The narrator of We the Animals is never given a name, but this brilliant debut novel is so strikingly autobiographical that you know he’s author Justin Torres, and you know y
A LONER’S STORY
In 2007 Denis Johnson won the National Book award for his epic novel of the Vietnam War, Tree of Smoke. In 2012 his novella Train Dreams, which was originally released as a short story in a 2002 issue of the Paris Review, was one of the finalists for the Pulitzer Prize for fiction chosen by three jurors (Maureen Corrigan, Michael Cunningham, Susan Larson). the other finalists were: The Pale King by the late David Foster Wallace (and his editor) and Swamplandia by the highly touted young writer, Karen Russell. None of the three were ultimately chosen as no Pulitzer for fiction was awarded this year. Agreed, it is an odd lot, but Train Dreams, as spare and arcane as it might have seemed to the Pulitzer board, is more than worthy of the influential accolade.
Robert Grainier, whose life is bracketed by timber, locomotives, wolves in the great northern woods, is Johnson's everyman hero in this modern American folk tale.Grainier, born around the turn of the century, and living most of his mostly solitary life near the Kootenai and Moyea rivers in the Idaho panhandle, is witness to a lot of history and a lot of change is his eighty odd years, absorbing it all through a magical kind of reality with painful clarity. He never knew his parents and dies alone, a hermit of sorts yet he personifies the perseverance of mankind to coexist in the feral world.
When he was young he got by working odd jobs cutting timber, not until he was 31 did he meet Gladys Olding, a nice girl with "an easy smile" who introduced herself one Sunday after church. Grainier takes her out one hot June day to show her his property, a one acre tract of land on the short bluff by the Moyea river. There he takes it into his head to get a little romantic:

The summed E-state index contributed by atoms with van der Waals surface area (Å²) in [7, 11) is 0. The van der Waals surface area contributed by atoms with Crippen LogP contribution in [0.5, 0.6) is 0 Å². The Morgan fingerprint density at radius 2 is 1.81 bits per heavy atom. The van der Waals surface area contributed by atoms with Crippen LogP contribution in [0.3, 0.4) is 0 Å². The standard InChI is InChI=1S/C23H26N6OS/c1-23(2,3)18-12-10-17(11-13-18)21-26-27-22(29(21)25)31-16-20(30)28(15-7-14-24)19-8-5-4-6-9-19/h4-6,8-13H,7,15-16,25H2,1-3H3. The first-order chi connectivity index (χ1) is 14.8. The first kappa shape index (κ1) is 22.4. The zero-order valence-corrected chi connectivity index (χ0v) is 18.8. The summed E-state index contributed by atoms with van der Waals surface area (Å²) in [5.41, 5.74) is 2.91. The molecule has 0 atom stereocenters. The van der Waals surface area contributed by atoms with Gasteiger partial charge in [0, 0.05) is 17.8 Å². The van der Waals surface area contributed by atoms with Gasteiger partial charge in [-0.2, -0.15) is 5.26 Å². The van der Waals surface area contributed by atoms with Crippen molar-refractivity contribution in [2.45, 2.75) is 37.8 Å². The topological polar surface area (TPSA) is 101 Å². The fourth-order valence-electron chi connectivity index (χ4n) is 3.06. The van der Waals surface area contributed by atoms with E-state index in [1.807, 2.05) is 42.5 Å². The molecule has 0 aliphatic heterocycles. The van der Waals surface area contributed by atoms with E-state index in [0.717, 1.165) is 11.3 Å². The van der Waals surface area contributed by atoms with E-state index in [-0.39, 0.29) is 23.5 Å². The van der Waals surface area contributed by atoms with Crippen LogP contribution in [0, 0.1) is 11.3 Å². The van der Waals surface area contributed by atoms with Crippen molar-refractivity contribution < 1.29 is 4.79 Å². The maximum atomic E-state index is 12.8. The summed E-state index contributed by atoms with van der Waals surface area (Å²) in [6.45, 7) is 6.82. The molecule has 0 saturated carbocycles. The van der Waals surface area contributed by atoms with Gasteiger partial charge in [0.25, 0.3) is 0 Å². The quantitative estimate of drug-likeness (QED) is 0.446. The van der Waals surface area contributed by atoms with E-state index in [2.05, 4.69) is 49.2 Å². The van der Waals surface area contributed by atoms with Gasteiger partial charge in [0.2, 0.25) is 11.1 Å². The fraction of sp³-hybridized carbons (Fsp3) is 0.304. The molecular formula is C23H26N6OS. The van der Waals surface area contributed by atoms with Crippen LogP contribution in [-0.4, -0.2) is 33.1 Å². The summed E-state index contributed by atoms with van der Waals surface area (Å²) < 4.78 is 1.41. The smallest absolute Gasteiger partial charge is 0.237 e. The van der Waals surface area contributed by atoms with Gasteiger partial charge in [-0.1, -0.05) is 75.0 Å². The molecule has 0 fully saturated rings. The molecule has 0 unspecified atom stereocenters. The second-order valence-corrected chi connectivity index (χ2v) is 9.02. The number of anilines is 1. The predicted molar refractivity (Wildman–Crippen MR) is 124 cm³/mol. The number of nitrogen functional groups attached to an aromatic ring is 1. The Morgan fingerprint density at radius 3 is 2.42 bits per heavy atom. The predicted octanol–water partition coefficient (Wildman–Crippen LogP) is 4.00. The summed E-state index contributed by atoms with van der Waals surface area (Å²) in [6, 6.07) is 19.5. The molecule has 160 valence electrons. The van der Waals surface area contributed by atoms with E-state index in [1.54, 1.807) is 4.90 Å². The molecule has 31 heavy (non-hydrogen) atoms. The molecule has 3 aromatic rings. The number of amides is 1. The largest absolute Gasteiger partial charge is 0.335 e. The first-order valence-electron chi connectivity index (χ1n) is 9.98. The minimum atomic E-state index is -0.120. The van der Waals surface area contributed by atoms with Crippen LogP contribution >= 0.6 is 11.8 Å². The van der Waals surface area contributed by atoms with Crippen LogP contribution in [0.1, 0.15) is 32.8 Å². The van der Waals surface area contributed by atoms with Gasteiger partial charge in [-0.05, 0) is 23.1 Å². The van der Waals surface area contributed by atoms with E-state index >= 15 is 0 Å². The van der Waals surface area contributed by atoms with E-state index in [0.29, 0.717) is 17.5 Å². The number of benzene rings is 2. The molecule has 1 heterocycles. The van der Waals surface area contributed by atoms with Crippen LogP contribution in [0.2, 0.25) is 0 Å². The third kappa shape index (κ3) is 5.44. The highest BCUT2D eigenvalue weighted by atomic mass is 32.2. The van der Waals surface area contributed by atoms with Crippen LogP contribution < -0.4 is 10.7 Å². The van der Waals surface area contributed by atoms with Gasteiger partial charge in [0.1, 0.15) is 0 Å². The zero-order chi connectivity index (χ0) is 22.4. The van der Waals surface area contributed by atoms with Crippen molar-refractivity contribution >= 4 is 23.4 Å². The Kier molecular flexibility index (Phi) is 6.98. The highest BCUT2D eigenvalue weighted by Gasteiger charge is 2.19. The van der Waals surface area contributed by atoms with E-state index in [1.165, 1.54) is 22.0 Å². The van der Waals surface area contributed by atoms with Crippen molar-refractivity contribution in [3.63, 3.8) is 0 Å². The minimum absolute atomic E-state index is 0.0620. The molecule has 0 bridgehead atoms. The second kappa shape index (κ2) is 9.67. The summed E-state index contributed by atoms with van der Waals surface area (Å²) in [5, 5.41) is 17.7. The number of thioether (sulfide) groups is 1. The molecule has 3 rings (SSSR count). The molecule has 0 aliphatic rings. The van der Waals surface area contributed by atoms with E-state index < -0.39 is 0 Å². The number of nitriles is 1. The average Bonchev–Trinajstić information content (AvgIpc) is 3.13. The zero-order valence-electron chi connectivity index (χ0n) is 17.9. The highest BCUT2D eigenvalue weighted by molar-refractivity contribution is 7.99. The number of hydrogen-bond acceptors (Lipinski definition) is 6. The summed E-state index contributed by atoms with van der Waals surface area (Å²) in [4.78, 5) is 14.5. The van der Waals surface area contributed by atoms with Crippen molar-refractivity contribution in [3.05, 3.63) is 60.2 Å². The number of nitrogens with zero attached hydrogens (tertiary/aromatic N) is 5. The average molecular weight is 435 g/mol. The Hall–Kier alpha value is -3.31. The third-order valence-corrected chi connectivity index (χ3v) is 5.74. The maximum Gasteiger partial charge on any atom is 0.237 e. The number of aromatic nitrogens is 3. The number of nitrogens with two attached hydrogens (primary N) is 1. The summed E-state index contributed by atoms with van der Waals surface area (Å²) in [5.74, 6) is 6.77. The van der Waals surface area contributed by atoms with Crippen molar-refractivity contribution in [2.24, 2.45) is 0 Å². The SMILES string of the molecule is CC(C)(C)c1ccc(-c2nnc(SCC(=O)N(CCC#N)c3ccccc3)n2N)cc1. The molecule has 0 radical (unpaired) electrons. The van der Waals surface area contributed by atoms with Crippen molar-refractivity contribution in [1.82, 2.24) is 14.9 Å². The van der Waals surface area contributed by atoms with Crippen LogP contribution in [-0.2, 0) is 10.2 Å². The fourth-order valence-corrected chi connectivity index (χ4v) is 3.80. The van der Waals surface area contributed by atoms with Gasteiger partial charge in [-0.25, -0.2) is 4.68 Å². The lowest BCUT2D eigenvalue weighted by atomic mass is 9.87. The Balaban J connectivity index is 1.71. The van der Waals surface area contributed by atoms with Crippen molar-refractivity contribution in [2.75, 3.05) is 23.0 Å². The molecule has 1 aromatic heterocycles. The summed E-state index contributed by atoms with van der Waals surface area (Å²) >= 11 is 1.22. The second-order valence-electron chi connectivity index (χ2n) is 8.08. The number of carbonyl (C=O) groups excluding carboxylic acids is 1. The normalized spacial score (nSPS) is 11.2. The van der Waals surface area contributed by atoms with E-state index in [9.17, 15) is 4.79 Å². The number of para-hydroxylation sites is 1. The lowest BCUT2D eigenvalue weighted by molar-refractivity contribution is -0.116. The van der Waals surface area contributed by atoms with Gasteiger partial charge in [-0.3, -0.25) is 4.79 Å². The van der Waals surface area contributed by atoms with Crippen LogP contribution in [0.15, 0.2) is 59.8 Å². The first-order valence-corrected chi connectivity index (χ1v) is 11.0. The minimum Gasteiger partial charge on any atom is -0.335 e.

"The first kiss plummeted him down a hole and popped him out into a world he thought he could get along in--as if he'd been pulling hard the wrong way and was now turned around headed downstream. They spent the whole afternoon among the daisies kissing. He felt glorious and full of more blood than he was supposed to have in him."
Johnson's evocative writing can sometimes snatch you up short. He facilely zigzags through Grainier's story relating life-changing experiences through anecdote and legend, but there is always that sense of a backbone running through Grainier's days, tethering it all.
When a conflagration, early in his life, robs Grainier of all he holds dear, his family and home, although he feels cursed, he endures. He eventually rebuilds on the tidy acre, makes a pet of a wolfish dog, tramps to town now and again, living there in winter when age limits his abilities; it hardly occurs to him to seek replacement companionship. He never takes a drink and when lust hits him suddenly in his fifties, he is literally knocked silly, bathes in the ice cold river and distracts himself by taking a long hike. In town he has a few acquaintances. One among them, Kootenai Bob, of the Kootenai tribe, tells him of the mating habits of wolves and of a wolf-child that has been seen by the river. And he dreams; he dreams of his wife Gladys and of his daughter Kate, he dreams of fire, great forests of it, and of his own well tended camp fire, he dreams too of trains, the trestles he helped build, of Kootenai Bob passed out on the tracks, the great train whistle, the whistle that will resonate to a howl, and the howl of the wolves.
Johnson succeeds in writing a near perfect novella (about 116 pages) in which he brings to life a person who one might say hardly mattered at all. He tells of a solitary, unremarkable being, unnoticed by most, but who, like the forest around him razed by fire, is reborn; as scrub pine at first but ultimately as the towering spruce. In so doing, he makes us recognize ourselves.